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Johnson v. Predator Trucking, LLC

United States District Court, M.D. Pennsylvania

February 10, 2014

ROBERT JOHNSON, Plaintiff,
v.
PREDATOR TRUCKING, LLC; and MICHAEL PAREJA, Defendants.

MEMORANDUM

SYLVIA H. RAMBO, District Judge.

In this civil action invoking this court's diversity jurisdiction, Plaintiff has sued Defendants for injuries allegedly sustained as a result of an incident involving a tractor and trailer allegedly operated by Defendant Pareja and owned by Defendant Pareja's employer, Defendant Predator Trucking. Presently before the court is Plaintiff's motion to compel. For the reasons stated herein, Plaintiff's motion (Doc. 17) will be granted in part and denied in part.

I. Background[1]

Plaintiff filed a complaint against Defendant Pareja sounding in negligence (Count I), and against Defendant Predator Trucking sounding in negligence based on vicarious liability (Count II) and negligent hiring/retention/supervision (Count III).[2] (Doc. 1.) The parties are currently engaged in fact discovery, which is set to conclude on June 16, 2014. ( See Doc. 15.)

This case concerns an accident that occurred on January 3, 2012, at Beck Aluminum Alloy LTD's recycling center, located within the Middle District of Pennsylvania. Defendant Pareja, employed by Defendant Predator Trucking, was operating a vehicle, owned by Defendant Predator Trucking. The vehicle had been backed into the Beck Aluminum facility as the freight was being unloaded. Defendant Pareja allegedly caused the vehicle to move forward, which resulted in the rear tires of the trailer to strike Plaintiff, who was operating a forklift near Defendant Pareja's vehicle. Plaintiff allegedly suffered serious injuries as a result of the incident.

The motion sub judice concerns various documents that Defendants have refused to produce during the course of discovery. The court has previously disposed of several issues previously raised. ( See Doc. 20.) Pertinent to the outstanding dispute, Plaintiff requests[3] that the court order Defendants to produce: 1) the complete set of Michael Pareja's Driver's Logs from December 15, 2011, through January 18, 2012; 2) certain photographs taken following the incident, including a set depicting a re-enactment of the incident and a set included in a report by Defendant Predator Trucking's insurance adjuster; 3) Defendant Predator Trucking's insurance adjuster's report, dated March 10, 2012; 4) the claim file of Defendant Predator Trucking's insurance adjuster pertaining to the January 3, 2012 incident; 5) documentation of safety training, courses, certifications, and internal safety policies and materials; 6) information pertaining to electronic communication devices in Defendant Pareja's tractor at the time of the incident; and 7) DOT audits and exit reports for Defendant Predator Trucking, created from January 2007 to the present.[4] ( See Docs. 17, 18 & 23.) Pursuant to the court's order dated December 12, 2013, Defendants have submitted the outstanding documents to the court for an in camera review.[5]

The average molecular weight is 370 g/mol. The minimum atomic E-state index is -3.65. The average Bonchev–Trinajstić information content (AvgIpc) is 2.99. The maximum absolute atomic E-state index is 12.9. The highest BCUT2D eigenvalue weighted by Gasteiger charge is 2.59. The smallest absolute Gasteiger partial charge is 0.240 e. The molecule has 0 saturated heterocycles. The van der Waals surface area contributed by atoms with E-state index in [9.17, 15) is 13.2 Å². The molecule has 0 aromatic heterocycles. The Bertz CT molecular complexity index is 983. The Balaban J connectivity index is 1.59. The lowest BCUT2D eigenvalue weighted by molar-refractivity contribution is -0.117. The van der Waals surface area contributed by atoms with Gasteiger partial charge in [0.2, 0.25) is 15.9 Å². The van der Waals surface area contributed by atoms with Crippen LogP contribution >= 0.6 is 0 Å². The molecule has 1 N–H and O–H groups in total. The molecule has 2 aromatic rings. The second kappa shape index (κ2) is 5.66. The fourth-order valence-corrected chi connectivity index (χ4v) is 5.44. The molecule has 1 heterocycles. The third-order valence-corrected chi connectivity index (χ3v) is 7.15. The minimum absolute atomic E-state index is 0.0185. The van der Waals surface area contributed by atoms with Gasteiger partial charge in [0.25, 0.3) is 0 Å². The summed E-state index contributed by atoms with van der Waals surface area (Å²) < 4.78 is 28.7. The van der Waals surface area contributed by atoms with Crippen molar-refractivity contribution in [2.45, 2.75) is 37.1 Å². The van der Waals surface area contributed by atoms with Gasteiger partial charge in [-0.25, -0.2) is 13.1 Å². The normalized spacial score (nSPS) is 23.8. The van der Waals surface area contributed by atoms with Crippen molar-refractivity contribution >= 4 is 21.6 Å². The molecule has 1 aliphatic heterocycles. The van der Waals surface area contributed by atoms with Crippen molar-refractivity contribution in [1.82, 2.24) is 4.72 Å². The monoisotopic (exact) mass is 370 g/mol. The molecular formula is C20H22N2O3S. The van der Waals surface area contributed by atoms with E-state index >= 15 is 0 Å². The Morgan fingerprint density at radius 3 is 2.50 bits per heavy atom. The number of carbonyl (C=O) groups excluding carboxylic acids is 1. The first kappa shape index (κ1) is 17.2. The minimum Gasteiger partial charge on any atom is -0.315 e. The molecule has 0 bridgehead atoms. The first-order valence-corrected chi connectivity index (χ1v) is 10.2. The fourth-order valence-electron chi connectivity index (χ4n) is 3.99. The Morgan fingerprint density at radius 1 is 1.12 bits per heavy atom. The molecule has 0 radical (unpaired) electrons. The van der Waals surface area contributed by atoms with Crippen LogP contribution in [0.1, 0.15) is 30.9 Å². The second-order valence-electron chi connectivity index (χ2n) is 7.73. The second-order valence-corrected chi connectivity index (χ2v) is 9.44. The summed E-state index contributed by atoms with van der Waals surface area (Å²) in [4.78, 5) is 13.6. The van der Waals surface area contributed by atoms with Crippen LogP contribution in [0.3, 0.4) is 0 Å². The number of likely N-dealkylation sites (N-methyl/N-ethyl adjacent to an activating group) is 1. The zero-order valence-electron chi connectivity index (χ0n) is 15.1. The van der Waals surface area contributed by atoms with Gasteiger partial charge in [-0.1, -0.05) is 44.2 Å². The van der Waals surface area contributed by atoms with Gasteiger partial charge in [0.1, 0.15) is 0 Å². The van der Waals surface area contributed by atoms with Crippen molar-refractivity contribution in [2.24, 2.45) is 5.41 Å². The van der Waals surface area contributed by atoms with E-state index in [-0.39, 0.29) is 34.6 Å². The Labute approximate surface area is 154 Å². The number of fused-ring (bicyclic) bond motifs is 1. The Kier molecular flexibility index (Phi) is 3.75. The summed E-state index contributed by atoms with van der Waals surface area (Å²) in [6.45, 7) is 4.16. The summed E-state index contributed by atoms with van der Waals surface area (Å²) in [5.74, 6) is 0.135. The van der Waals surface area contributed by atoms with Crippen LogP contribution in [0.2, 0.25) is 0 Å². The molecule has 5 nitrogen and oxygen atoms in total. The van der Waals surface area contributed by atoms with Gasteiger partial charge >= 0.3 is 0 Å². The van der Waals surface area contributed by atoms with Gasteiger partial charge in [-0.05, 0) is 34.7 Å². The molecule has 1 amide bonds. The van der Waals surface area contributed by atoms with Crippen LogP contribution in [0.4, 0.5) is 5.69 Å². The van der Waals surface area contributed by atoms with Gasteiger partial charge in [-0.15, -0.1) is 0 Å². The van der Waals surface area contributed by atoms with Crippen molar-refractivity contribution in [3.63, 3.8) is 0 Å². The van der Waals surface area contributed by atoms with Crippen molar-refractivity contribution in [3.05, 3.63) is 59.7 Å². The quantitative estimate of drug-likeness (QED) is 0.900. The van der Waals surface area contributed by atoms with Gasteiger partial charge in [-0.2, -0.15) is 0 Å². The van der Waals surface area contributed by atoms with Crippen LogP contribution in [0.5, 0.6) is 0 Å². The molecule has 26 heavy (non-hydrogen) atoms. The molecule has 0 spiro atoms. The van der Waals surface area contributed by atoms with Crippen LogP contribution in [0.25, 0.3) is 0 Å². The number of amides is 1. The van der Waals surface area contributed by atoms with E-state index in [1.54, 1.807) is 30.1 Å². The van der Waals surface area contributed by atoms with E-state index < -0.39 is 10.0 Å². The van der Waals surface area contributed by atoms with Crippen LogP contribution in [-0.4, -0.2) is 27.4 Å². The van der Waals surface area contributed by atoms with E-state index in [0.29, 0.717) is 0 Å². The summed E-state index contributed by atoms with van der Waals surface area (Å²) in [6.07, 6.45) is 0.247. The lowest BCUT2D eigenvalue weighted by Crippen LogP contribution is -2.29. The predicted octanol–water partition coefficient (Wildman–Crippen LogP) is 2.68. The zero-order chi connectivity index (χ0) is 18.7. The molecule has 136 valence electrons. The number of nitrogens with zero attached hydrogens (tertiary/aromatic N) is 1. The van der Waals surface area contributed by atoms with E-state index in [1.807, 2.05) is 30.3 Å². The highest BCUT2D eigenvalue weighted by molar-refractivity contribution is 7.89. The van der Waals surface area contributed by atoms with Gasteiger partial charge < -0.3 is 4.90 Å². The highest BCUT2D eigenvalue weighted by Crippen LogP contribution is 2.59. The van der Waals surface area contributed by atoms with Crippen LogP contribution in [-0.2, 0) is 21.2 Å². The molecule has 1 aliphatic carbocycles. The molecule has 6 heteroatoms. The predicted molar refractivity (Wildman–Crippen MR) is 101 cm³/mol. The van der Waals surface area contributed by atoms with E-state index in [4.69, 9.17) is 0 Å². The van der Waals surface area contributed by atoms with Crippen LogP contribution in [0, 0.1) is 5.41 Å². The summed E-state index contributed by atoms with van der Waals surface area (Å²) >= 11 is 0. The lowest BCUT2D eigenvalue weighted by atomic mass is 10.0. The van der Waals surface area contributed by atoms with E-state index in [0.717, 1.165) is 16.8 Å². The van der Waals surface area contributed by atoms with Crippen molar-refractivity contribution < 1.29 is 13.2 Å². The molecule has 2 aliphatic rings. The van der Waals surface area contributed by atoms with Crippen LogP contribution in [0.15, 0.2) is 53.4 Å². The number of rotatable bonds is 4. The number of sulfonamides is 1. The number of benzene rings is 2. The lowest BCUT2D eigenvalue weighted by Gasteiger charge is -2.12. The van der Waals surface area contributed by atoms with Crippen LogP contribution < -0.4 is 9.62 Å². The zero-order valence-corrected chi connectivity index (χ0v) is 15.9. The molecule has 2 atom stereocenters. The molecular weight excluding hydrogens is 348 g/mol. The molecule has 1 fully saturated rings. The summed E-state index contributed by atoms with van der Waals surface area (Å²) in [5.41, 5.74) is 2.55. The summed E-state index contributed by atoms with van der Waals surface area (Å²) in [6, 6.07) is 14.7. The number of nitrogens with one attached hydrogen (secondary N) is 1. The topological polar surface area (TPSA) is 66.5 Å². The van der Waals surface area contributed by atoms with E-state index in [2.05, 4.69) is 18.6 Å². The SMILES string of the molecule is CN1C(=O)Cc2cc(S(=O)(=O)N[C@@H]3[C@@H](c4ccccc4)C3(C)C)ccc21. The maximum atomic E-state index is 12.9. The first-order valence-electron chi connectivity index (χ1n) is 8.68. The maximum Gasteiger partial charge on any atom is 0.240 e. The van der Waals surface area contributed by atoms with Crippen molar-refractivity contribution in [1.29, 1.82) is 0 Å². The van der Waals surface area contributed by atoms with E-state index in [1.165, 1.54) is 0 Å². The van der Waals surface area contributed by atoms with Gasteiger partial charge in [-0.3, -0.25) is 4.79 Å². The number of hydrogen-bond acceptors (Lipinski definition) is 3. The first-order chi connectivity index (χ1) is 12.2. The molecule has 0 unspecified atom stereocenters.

II. Legal Standard

Rule 26(b)(1) of the Federal Rules of Civil Procedure defines both the scope and limitations governing the use of discovery in a federal civil action:

Parties may obtain discovery regarding any nonprivileged matter that is relevant to any party's claim or defense - including the existence, description, nature, custody, condition, and location of any documents or other tangible things and the identity and location of persons who know of any discoverable matter. For good cause, the court may order discovery of any matter relevant to the subject matter involved in the action. Relevant information need not be admissible at trial if the discovery appears reasonably calculated to lead to the discovery of admissible evidence.

Fed. R. Civ. P. 26(b)(1). Issues relating to the scope of discovery permitted under the Rules rest in the sound discretion of the court. Wisniewski v. Johns-Manville Corp. , 812 F.2d 81, 90 (3d Cir. 1987). This discretion is guided, however, by certain basic principles. Thus, at the outset, it is clear that Rule 26's broad definition of that which can be obtained through discovery reaches only "nonprivileged matter that is relevant to any party's claim or defense." Therefore, valid claims of privilege still cabin and restrict the court's discretion in ruling on discovery issues. Furthermore, the scope of discovery permitted by Rule 26 embraces all "relevant information, " a concept which is defined in the following terms: "Relevant information need not be admissible at trial if the discovery appears reasonably calculated to lead to the discovery of admissible evidence." Fed.R.Civ.P. 26(b)(1). The party resisting production bears the burden of establishing lack of relevancy, and must demonstrate that the requested documents either do not come within the broad scope of relevancy defined under subsection (b)(1) or else are of such marginal relevance that the potential harm occasioned by discovery would outweigh the ordinary presumption of broad disclosure. Continental Life Ins. Co. v. Shearson Lehman Hutton, Inc. , Civ. No. 88-cv-9279, 1990 WL 209290, *2 (E.D. Pa. Dec. 13, 1990).